The New Mexico Supreme Court recently held that fraudulent concealment tolls the statute of limitations for a cause of action under the Wrongful Death Act (WDA). Essentially, the question was whether the WDA should be strictly construed, and the three-year statue of limitations should apply, or whether willful, deceitful conduct by defendants tolls the statute of limitations. The Court reviewed policy considerations underlying New Mexico’s law, and it held that while plaintiffs must diligently pursue their claims once an injury (or death) has been discovered, defendants cannot benefit from fraudulent concealment that prevents plaintiffs from filing claims. In this opinion, the Court held that fraudulent concealment tolled the statute of limitations for plaintiffs pursuing a wrongful death claim.The facts of this case center on a fatal car accident. In September 2006, the victim’s 2002 Toyota Camry suddenly accelerated into a highway intersection. The car collided with a tractor-trailer and burst into flames. On behalf of the deceased driver, her estate filed a wrongful death claim in August 2010. They asserted products liability claims as well as other legal claims against the car manufacturer, the car dealer, and others (defendants).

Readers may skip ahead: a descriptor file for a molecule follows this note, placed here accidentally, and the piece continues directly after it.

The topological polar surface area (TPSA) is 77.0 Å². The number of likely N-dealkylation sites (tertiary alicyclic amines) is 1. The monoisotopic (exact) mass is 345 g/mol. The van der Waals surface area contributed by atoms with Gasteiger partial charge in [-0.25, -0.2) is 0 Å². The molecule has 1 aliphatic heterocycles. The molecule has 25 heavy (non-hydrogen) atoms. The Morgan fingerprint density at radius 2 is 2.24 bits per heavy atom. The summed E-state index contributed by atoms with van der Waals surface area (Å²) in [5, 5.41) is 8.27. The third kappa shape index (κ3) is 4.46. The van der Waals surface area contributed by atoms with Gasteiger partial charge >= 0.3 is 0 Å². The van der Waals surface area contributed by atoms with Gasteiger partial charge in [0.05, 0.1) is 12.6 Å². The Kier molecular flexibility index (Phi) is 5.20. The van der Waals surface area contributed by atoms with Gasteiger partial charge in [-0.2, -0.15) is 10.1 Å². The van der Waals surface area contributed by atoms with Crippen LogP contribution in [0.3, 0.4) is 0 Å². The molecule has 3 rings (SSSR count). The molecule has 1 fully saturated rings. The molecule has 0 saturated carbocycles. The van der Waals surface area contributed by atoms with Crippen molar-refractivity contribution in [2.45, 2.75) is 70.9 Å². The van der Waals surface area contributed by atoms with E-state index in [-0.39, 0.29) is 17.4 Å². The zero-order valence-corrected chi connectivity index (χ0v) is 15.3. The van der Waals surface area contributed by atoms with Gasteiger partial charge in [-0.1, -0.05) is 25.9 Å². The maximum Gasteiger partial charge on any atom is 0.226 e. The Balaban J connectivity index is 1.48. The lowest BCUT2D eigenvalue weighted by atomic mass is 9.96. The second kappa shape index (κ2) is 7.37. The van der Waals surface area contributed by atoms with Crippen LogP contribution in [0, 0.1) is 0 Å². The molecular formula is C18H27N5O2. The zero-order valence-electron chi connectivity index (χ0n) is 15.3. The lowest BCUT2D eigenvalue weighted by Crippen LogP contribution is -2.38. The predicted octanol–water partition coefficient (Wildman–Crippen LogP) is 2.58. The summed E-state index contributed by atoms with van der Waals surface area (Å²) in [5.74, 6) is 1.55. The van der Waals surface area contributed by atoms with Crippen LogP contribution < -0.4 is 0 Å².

The wrongful death action had been filed over three years after the date of the victim’s death. The defendants moved for judgment on the pleadings, arguing that the three-year statute of limitations in the Wrongful Death Act (WDA) barred the claim. They contended that the WDA statute of limitations, which accrues as of the date of death, is to be strictly construed.